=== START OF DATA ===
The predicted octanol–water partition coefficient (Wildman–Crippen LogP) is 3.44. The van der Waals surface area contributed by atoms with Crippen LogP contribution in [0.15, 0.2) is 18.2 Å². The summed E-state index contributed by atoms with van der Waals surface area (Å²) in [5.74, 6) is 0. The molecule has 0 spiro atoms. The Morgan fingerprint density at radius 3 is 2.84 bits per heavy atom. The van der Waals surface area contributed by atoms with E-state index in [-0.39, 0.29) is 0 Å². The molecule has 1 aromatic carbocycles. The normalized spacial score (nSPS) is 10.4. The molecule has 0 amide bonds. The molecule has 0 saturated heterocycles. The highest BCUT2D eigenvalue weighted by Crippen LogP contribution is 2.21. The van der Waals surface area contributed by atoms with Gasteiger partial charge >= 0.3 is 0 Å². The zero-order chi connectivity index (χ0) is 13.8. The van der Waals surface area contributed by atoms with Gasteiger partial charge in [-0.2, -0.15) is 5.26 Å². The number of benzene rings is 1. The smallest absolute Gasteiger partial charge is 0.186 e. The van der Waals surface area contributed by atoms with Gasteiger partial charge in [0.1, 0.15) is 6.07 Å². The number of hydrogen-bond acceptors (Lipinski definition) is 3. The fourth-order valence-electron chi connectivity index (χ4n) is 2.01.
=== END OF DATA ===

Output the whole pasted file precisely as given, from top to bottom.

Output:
The predicted octanol–water partition coefficient (Wildman–Crippen LogP) is 3.44. The van der Waals surface area contributed by atoms with Crippen LogP contribution in [0.15, 0.2) is 18.2 Å². The summed E-state index contributed by atoms with van der Waals surface area (Å²) in [5.74, 6) is 0. The molecule has 0 spiro atoms. The Morgan fingerprint density at radius 3 is 2.84 bits per heavy atom. The van der Waals surface area contributed by atoms with E-state index in [-0.39, 0.29) is 0 Å². The molecule has 1 aromatic carbocycles. The normalized spacial score (nSPS) is 10.4. The molecule has 0 amide bonds. The molecule has 0 saturated heterocycles. The highest BCUT2D eigenvalue weighted by Crippen LogP contribution is 2.21. The van der Waals surface area contributed by atoms with Gasteiger partial charge >= 0.3 is 0 Å². The zero-order chi connectivity index (χ0) is 13.8. The van der Waals surface area contributed by atoms with Gasteiger partial charge in [-0.2, -0.15) is 5.26 Å². The number of benzene rings is 1. The smallest absolute Gasteiger partial charge is 0.186 e. The van der Waals surface area contributed by atoms with Gasteiger partial charge in [0.1, 0.15) is 6.07 Å². The number of hydrogen-bond acceptors (Lipinski definition) is 3. The fourth-order valence-electron chi connectivity index (χ4n) is 2.01.